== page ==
• Advanced planning: If the baby is larger than usual or in the incorrect position in the weeks leading up to the due date, advanced planning by the obstetrician to prevent Erb’s palsy should include ensuring qualified personnel are present in the delivery room, proper use of birthing instruments and extractors, and induction of labor or Cesarean delivery if several risk factors are identified.
  • Maternal healthcare: Good maternal healthcare during pregnancy, including avoidance or control of diabetes, can help prevent Erb’s palsy.


Mild to moderate cases of Erb’s palsy resolve within a few months. For 70 to 80 percent of affected infants, and in nearly 100 percent of patients if treatment begins within four weeks of birth, it will resolve in the first year of life.

Treatment and Recovery

Treatment of Erb’s palsy may include:

Non-Surgical Treatments

Daily physical therapy is the most effective treatment for Erb’s palsy. Your physician or physical therapist will show you which therapeutic and range-of-motion exercises you must perform to promote healing and prevent joint stiffening in the shoulder, elbow, wrist and hand.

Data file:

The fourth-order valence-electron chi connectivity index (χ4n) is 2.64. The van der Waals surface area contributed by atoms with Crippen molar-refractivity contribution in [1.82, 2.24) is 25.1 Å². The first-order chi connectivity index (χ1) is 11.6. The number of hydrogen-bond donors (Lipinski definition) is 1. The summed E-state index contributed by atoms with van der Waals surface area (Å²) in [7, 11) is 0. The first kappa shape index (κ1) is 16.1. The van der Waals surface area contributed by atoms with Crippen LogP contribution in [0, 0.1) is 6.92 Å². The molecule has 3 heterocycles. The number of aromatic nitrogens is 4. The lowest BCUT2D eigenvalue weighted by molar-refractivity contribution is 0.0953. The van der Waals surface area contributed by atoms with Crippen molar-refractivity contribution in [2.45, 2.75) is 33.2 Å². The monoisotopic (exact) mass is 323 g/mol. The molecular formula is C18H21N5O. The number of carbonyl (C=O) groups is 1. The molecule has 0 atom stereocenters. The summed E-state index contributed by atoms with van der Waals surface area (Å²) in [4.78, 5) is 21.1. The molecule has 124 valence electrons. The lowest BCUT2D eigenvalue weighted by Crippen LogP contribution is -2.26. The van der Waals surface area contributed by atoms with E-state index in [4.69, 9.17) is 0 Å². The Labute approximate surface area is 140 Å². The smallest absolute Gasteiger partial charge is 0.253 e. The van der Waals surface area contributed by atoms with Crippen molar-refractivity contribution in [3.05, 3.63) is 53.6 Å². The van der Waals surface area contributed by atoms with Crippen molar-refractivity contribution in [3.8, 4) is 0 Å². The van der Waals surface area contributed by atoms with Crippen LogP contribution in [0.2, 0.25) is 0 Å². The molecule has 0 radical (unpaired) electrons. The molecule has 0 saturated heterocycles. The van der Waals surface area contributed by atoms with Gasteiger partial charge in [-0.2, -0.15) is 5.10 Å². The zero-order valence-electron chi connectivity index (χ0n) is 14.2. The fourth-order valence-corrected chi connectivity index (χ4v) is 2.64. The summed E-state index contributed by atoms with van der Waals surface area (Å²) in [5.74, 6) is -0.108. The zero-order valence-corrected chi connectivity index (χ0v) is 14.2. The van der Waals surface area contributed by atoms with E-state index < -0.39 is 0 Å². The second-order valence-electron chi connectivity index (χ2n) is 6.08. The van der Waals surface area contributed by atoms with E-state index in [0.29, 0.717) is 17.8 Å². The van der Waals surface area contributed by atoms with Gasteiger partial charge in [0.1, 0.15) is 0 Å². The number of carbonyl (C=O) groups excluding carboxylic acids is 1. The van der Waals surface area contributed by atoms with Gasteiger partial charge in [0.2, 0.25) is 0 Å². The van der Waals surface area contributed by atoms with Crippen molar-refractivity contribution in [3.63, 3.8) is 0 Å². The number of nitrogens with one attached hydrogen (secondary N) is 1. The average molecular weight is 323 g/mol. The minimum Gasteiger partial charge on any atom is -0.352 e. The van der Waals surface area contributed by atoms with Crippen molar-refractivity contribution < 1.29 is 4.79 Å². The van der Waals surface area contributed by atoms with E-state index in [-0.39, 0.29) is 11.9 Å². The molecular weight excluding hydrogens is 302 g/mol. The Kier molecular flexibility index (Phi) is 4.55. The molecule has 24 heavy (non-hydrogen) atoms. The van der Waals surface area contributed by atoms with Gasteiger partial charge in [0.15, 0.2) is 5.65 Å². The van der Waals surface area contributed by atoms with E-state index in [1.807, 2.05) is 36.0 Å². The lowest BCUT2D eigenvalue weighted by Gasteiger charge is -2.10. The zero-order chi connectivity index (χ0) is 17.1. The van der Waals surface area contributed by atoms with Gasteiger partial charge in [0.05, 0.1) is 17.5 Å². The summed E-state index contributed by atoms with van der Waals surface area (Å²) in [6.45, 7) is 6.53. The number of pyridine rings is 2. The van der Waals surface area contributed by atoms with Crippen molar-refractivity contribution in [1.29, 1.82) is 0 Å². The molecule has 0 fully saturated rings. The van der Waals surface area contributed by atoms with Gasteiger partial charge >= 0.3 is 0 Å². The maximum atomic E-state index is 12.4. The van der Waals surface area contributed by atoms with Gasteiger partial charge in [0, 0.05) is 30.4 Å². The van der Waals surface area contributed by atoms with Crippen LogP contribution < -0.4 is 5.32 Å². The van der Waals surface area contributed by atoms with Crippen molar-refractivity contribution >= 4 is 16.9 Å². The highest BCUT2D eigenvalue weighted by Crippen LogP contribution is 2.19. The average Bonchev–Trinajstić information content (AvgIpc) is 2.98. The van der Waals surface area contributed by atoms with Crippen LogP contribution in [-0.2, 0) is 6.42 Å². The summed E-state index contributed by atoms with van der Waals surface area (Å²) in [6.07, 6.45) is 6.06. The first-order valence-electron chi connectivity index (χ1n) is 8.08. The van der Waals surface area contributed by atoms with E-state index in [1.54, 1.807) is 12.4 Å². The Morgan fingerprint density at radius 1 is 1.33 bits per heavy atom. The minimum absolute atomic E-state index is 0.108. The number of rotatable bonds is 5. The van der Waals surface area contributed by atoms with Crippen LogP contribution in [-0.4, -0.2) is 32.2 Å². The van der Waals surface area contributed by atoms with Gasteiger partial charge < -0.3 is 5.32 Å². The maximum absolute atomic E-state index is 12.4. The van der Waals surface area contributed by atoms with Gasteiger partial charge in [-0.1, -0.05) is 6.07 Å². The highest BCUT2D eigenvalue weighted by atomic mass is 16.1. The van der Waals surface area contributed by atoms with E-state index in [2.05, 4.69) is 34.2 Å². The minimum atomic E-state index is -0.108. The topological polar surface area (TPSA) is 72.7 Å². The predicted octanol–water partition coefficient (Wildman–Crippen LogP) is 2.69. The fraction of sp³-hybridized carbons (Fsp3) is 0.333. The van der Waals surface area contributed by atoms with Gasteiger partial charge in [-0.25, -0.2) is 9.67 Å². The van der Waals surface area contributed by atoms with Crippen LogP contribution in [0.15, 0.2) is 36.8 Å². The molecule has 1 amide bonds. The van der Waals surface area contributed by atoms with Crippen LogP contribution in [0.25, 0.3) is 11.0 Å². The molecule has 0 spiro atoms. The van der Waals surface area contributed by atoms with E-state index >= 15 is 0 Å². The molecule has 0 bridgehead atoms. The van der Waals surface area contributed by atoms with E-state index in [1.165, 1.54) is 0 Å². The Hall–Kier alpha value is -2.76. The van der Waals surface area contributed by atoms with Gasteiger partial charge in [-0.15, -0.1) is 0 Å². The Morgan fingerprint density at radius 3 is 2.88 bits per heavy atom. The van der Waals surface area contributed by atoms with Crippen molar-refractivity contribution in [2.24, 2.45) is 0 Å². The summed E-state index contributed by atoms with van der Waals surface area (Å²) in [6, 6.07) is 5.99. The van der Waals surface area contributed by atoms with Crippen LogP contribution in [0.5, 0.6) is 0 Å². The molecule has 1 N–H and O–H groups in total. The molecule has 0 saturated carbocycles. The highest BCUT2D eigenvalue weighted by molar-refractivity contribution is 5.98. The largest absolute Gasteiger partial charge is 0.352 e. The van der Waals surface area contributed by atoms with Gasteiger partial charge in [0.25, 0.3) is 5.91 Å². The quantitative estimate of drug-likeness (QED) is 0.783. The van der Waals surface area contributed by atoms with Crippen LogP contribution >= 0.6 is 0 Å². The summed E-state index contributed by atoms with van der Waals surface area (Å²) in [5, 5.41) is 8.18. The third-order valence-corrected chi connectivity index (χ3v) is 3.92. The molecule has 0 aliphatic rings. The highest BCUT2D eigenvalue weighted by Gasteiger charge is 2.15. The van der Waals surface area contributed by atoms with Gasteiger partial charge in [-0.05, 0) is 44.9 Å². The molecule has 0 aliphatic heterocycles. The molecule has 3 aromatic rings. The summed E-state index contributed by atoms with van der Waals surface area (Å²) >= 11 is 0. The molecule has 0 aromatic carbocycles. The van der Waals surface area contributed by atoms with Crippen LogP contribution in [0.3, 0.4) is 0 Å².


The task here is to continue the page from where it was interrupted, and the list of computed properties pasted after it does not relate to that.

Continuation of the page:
Surgical Procedures

If physical therapy doesn’t show promising results after three to six months, your physician may recommend surgery to repair damaged nerves. This may include:

  • Nerve graft: Some nerve ruptures can be repaired by splicing a “donor” nerve graft from a separate nerve.
  • Nerve transfer: In some cases, a surgeon can transfer a nerve from a different muscle to restore function in the nerve.
  • Recovery: Because nerves recover very slowly, it may take months to years for nerves repaired at the neck to reach the muscles of the lower arm and hand. After surgery, you will need to perform rehabilitation exercises at home to improve your baby’s strength and range of motion.


Most infants and older patients with Erb’s palsy will recover strength and movement in the affected arm. Rarely, potential Erb's palsy complications that occur include:

  • The affected arm may grow to be slightly shorter
  • The affected arm failing to regain full strength or be unable to carry out circular movements